According to JudithJudith saved her people by seducing Holofernes, the enemy general, and then decapitating him. The story of Judith, found in the apocrypha, is associated with Chanukah (relating to the tradition of eating cheese dishes because she seduced the general and fed him dairy). Her Hebrew name is Yehudit. Solomon, the AshkenaziJew of Eastern European descent. The term also refers to the practices and customs associated with this community, often in contrast to Sephardic (Southern European) traditions. custom of eating raisin challah on Rosh HashanahThe Jewish New Year, also considered the Day of Judgment. The period of the High Holidays is a time of introspection and atonement. The holiday is celebrated with the sounding of the shofar, lengthy prayers in synagogue, the eating of apples and honey, and round challah for a sweet and whole year. Tashlikh, casting bread on the water to symbolize the washing away of sins, also takes place on Rosh Hashana. is tied to the biblical story of AbigailOne of David's wives and a prophetess, known for her cleverness and beauty. She has the longest continous monologue of any woman in Hebrew scripture. Her Hebrew name is Avigail.. Abigail, one of the seven women considered a prophet by the rabbis of the Talmud, appears in the early chapters of the First Book of Samuel. She is portrayed in this story as a smart woman who recognizes the importance of the soon-to-be-king David. She overturns her boorish husband’s snub of David and presents David with many gifts including two hundred loaves of bread and one hundred clusters of raisins. Her speech to David is a richly nuanced, strategically brilliant display of foresight and cunning. It is also a carefully articulated request for forgiveness for the previous wrongdoings of her household toward David and his party. David, won over by Abigail’s speech and gifts, decides to spare her and her household. Ten days later her husband dies, and she becomes a wife of the first king of Israel.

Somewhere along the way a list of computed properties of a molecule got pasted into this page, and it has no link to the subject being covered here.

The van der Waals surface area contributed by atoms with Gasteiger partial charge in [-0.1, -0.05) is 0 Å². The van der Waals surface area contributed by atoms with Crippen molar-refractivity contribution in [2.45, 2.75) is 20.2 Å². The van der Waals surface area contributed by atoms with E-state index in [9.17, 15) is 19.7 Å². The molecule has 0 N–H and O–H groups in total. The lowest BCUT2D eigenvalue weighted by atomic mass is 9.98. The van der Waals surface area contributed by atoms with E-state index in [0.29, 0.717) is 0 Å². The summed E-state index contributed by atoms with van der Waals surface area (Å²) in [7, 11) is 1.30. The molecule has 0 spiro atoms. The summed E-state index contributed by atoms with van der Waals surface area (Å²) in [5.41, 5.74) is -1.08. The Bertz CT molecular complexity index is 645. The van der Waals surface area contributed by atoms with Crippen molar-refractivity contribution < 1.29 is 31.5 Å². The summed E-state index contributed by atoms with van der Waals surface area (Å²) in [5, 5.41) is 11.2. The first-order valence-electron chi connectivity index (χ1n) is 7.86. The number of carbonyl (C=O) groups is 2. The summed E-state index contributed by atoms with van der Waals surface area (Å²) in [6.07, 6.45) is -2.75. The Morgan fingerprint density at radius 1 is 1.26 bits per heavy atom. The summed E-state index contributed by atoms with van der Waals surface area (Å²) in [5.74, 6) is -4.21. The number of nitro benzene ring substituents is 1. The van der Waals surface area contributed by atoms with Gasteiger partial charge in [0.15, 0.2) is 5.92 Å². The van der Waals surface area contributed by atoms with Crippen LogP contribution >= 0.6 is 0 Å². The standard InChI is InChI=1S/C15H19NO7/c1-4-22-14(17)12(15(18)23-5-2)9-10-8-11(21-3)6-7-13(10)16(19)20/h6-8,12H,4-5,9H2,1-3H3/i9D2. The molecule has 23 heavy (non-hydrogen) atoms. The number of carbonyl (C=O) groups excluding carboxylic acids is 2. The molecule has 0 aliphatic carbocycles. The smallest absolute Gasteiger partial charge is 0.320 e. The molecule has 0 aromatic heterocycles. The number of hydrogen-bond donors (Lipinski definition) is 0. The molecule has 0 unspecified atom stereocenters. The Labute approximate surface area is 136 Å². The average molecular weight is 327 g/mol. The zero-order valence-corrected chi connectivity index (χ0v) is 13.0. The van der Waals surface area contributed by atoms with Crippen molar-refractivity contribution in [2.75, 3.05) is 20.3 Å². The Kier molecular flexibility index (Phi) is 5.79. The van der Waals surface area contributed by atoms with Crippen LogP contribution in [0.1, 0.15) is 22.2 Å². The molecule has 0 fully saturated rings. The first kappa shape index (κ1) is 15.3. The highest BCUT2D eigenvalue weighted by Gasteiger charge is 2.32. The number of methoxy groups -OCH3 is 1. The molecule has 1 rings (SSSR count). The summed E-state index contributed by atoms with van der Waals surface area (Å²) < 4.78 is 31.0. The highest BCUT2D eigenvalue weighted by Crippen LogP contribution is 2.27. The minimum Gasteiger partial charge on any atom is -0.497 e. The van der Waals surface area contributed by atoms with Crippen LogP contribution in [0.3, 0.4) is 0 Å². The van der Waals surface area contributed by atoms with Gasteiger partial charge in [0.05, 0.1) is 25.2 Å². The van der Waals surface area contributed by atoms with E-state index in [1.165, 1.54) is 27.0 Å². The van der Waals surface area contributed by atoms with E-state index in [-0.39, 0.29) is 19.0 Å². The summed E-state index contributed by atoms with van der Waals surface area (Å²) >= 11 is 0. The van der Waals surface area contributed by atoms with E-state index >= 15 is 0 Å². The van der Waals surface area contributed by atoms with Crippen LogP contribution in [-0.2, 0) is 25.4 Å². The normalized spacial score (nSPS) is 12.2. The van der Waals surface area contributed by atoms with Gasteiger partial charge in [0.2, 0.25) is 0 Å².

What does this story have to do with the High Holidays? The hint is the ten days. Which ten days pass between Abigail’s speech and the miraculous death of her husband? According to the commentators, the ten days of repentance. Thus it was on Rosh Hashanah that Abigail came to David with bread and raisins, taking her future into her own hands and changing the course of her life. Let us all tell this story around our own tables as we enjoy raisin challah and pledge to speak out on our own behalf as the prophet Abigail did on a Rosh Hashanah long ago.
More ShofarA ram's horn that is blown on the High Holidays to "wake us up" and call Jews to repentance. It is also said that its blast will herald the coming of the messiah. Symbolism
The horn, a very ancient symbol of the new moon, has long been connected to women and their menstrual cycles. At the entrance of a cave in southern France there is a wall carving from 25,000–20,000 BCE of a Paleolithic goddess holding a bison horn in one hand while she rests the other on her round belly. In the Song of HannahHannah is the mother of the prophet Samuel, who, through her prayers, is rewarded a child. She herself is also considered a prophet. Hannah's intense devotional style of prayer becomes the model, in rabbinic Judaism, for prayer in general., read on Rosh Hashanah, the horn is mentioned twice, in the first and last verses. According to Rabbi Lisa Edwards, the reference to “a horn exalted by God’s annointed” in the first verse of Hannah’s song makes new sense in the context of Rosh Hashanah. Edwards points out that the shofar is further connected with Hannah by midrashim that associate the number of benedictions recited during the shofar service with the number of times Hannah mentions the name of God in her song.
The other matriarch who is tied by midrashic literature to the sounds of the shofar is SarahThe first matriarch, wife of Abraham, and mother of Isaac, whom she birthed at the age of 90. Sarah, in Rabbinic tradition, is considered holy, beautiful, and hospitable. Many prayers, particularly the Amidah (the central silent prayer), refer to God as Magen Avraham – protector of Abraham. Many Jews now add: pokehd or ezrat Sarah – guardian or helper of Sarah.. According to diverse rabbinic commentaries, Sarah cries out at the discovery of the deed of the Binding of IsaacAbraham and Sarah's much-longed-for son and the second Jewish patriarch. Isaac is nearly sacrificed by his father at God's command (Genesis 22). He is married to Rebecca and is the father of Esau and Jacob. His Hebrew name is Yitzchak.. Her cries are the sounds of the shofar.
First published in Ma’yan’s Journey, Fall 2000